Extensive discovery was completed prior to the trial court's hearing the motion to dismiss. The evidence before the trial court indicated the following: (1) C.P.R., a Peruvian corporation, is not authorized to do business in the District of Columbia pursuant to D.C. Code 1973, § 29-933; (2) it maintained no office in the District of Columbia; (3) it never previously engaged in any transmission of a TV signal to a satellite for re-transmission to the United States; (4) it never solicited business in the District of Columbia (unless this occasion constituted "soliciting" business); (5) it never paid taxes in the District of Columbia; and (6) it has previously never been either a plaintiff or defendant in any litigation in the District of Columbia. Indeed the evidence is undisputed that the events giving rise to this litigation constitute the only contact C.P.R. had ever had with this jurisdiction.[2] Thus, the circumstance leading to this litigation must provide those minimal contacts consistent with due process which are required for jurisdiction. Hanson v. Denckla, 357 U.S. 235, 78 S. Ct. 1228, 2 L. Ed. 2d 1283 (1958); McGee v. International Life Insurance Co., 355 U.S. 220, 78 S. Ct. 199, 2 L. Ed. 2d 223 (1957); International Shoe Co. v. Washington, 326 U.S. 310, 66 S. Ct. 154, 90 L. Ed. 95 (1945); Environmental Research International, Inc. v. Lockwood Greene Engineers, Inc., D.C.App., 355 A.2d 808 (1976).[3]

For an entity to be transacting business within this jurisdiction some purposeful, affirmative activity within the District of Columbia is required. Cf. Kolbe, Inc. v. Chromodern Chair Co., 211 Va. 736, 180 S.E.2d 664 (1971); Unidex Systems Corp. v. Butz Engineering Corp., 406 *9 F. Supp. 899 (D.D.C.1976). The claim must arise of such activity. D.C. Code 1973, § 13-423(b). Measured by this standard, the facts show an absence of transacting business within this jurisdiction by C.P.R. C.P.R. did not initiate or pursue contract negotiations in the District of Columbia. All such was done by C.B.B. No services were to be provided by C.P.R. in the District of Columbia and all its duties under the contract were to be performed either in South America or, with respect to the satellite, in outer space. The sole contact which C.P.R. had within this jurisdiction was the delivery, by courier, from Peru to the District of Columbia, at the request and expense of C.B.B., of a duplicate original contract executed by C.P.R. in Peru. While we recognize that, under certain circumstances, a single act may be sufficient to constitute "transacting business" within the meaning of long-arm statutes,[4] we agree with the ruling of the trial court that this act of delivery made at the request of appellant, even when coupled with the subsequent conduct of the courier in accepting payment and later returning it, is insufficient to subject C.P.R. to in personam jurisdiction in the District of Columbia under D.C. Code 1973, § 13-423(a)(1).[5]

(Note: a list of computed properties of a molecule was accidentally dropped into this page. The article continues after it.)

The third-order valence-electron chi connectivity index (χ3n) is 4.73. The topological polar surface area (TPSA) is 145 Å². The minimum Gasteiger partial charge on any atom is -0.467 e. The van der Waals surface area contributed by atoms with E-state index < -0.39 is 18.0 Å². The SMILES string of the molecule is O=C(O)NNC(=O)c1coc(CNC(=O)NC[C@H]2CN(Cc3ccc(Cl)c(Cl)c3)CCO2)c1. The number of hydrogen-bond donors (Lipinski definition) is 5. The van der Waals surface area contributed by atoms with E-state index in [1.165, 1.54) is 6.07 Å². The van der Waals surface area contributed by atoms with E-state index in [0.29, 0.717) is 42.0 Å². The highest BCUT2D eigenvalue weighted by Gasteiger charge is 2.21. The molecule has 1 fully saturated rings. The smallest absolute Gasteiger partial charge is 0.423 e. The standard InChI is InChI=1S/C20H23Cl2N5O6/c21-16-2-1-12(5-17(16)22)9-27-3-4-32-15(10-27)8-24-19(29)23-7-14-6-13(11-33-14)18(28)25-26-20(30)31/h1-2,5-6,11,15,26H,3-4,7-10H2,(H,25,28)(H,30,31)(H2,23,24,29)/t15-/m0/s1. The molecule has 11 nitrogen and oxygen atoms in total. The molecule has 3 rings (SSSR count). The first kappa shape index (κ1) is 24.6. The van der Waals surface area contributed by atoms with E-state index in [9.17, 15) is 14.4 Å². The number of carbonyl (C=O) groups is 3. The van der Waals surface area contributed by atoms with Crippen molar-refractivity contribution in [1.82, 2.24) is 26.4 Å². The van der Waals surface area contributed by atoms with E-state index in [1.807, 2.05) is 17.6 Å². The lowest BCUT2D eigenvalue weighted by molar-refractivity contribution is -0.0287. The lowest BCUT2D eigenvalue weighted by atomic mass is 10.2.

[1] D.C. Code 1973, § 13-423(a)(1), (2), and (3)-(4), respectively. Appellants' principal reliance appears to be on § 13-423(a)(1), "transacting any business in the District of Columbia".

[2] The record discloses that other than in purchasing various supplies, equipment and films in California, Utah, New Jersey, Florida and New York, C.P.R. had virtually no prior contact with the United States.

[3] Environmental Research held that our long-arm statute permits exercise of personal jurisdiction over non-resident defendants to the extent permitted by constitutional due process.

[4] United States Liability Insurance Co. v. Handy, D.C.Mun.App., 173 A.2d 208 (1961); Central Insurance Agency Co. v. Financial Credit Corp., 222 F. Supp. 627 (D.D.C.1963); Bennett v. Computers Intercontinental, Inc., 372 F. Supp. 1082 (D.Md.1974).

[5] We have considered appellant's arguments based on "providing services", [§ 13-423(a)(2)], and "tortious conduct", [§ 13-423(a)(3)-(4)], and find them equally unpersuasive.